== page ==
I have no idea how to describe this method. My confusion is on several points.
(Note: the actual method’s code is my variation, but substantially the same.)
Part 1. The method is in 2 parts. How did it get created?
a. It looks in the IDE as
Data (with a disclosure triangle)
(First half) () as String // this is the 2nd half but it shows first alphabetically
(2nd half) (Assigns data as String)
An Image for clarity
Sorry image doesn’t work for me. Here’s a linkData Method
Part 2. How does it know which piece to call?
a. In the App.Open event, the line is:
me.RecentItems.Data = ts.ReadAll // which calls the Assigns half.
b. In the App.Close event, the line is:
[code] Ir.Write DefineEncoding(me.RecentItems.Data, Encdng)[/code] //which calls the other half
The code is below in case that will help.
It is from [quote]Designing a Recent Items Submenu, By Charles Yeomans[/quote]
The code for the Data method looks like:
[code]Public Sub Data(Assigns data as String)
dim arr(), riLst() as String
dim i, j as Integer
dim f as FolderItem
riLst = Split(data, EOL)
For i = 0 To UBound(riLst)
arr = split(data, DSep)
For j = 0 to UBound(arr)
f = GetFolderItem(arr(i), 3)
if f.Exists then
// file is gone
Catch e as NilObjectException
// path is gone
Next//For j = 0 to UBound(arr)
Next//For i = 0 To UBound(riLst)
Public Function Data() as String
dim output as String
dim i as Integer
For i = UBound(me.RecentItemsQueue) DownTo 0
output = output + me.RecentItemsQueue(i).File.NativePath + DSep + me.RecentItemsQueue(i).Text + DSep + me.RecentItemsQueue(i).Tag + EOL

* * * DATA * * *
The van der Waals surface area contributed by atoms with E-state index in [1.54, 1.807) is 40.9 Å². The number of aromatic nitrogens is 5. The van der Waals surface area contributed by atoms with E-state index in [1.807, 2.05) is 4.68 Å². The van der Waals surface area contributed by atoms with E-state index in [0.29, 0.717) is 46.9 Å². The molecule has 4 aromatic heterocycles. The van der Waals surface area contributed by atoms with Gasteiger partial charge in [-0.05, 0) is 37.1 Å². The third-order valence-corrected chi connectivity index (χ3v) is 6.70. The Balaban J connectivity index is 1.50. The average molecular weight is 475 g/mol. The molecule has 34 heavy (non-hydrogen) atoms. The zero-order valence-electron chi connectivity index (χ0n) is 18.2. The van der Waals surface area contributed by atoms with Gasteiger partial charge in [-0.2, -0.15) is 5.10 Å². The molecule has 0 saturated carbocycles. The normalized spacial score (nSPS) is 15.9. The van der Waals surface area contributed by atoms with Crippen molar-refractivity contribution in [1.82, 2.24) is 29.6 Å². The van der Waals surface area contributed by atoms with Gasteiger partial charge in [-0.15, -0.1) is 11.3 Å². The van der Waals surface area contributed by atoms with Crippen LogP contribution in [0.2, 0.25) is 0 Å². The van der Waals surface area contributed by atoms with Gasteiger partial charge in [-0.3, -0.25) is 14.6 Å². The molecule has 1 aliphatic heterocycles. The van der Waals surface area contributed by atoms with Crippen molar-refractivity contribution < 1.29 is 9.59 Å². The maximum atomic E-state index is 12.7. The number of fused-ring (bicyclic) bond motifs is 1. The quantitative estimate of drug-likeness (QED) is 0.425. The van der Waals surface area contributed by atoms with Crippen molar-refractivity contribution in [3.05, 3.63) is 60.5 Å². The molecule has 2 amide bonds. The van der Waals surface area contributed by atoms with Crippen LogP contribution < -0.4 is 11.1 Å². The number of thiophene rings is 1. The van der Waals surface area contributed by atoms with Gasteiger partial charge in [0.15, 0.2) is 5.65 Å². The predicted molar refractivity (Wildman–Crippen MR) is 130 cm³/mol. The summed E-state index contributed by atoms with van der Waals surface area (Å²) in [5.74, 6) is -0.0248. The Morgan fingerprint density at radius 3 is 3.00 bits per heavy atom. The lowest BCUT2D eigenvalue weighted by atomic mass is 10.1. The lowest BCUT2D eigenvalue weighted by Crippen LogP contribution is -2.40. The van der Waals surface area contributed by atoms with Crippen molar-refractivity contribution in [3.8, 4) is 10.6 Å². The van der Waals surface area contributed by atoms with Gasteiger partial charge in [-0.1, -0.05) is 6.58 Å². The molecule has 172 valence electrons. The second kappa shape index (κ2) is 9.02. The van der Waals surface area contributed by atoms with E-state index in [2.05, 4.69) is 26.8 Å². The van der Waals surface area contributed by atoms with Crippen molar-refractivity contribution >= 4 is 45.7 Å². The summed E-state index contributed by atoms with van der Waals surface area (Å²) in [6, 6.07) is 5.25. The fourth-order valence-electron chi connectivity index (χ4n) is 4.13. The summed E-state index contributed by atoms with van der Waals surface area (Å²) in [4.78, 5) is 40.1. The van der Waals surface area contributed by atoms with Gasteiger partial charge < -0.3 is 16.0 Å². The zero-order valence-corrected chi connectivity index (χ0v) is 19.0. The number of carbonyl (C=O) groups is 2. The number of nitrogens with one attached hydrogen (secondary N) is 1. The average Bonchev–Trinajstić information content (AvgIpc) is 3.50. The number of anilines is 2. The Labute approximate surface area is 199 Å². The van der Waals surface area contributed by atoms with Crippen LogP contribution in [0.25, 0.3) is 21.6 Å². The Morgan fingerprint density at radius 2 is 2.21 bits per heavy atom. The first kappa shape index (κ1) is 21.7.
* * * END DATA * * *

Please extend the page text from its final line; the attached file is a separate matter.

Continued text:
Overloads can be tricky, but powerful.
The main requirement is that the signature of each overload be DIFFERENT (in terms of datatypes more so than variable names)
Thanks. It’s overloading.
How do I get there? It doesn’t show under insert. I saw the part of giving the same name. Is it that simple
How does it know which one to go to? I assume it’s Assigns versus () but that only partly makes sense.
I looked up overloading and there’s no description about this part of overloading.
There is no insert… you just create it as if two methods… give it the same name , but a DIFFERENT signature
SUB myMethod(a as integer,b as string) // "a as integer,b as string" is the signature
It goes to the one where the calling code matches the supplied signature, which is why they MUST be different
Sub myMethod as String
Sub myMethod(assigns newvalue as string)
This is an overload that mimics a Computed Property… normally you would NOT use this particular syntax, as a computed property is better… but I think it illustrates the process… The big advantage is you can pass arguments to Overloaded methods, but cannot pass them to computed properties.
I’m going to read those articles on Assigns one of these days
Computed properties arent better or worse theyre different. But, a method pair like this can be overridden in a subclass, a computed property can’t be. That is a significant difference.
by “better” I meant cleaner syntax in most cases…
but the significant difference is the ability to pass parameters to an overload, allowing you to create a setter/getter scenario for an array for example
Both types exist to allow the developer the flexibilty to choose the way that works best. I have code with hundreds of overloads (ok, dozens), and also has dozens of computed properties
The consumer of a class that uses overloaded methods vs computed properties uses the exact same syntax. The provider can switch between these invisibly to the users of such a class. The code that uses the class cannot tell which it is.
While being able to pass parameters to the method pair is one difference that is often useful, the biggest difference is that subclasses can override the method pair and cannot override the computed property (even with a redeclared property it’s a shadow and shadowing will cause issues at times).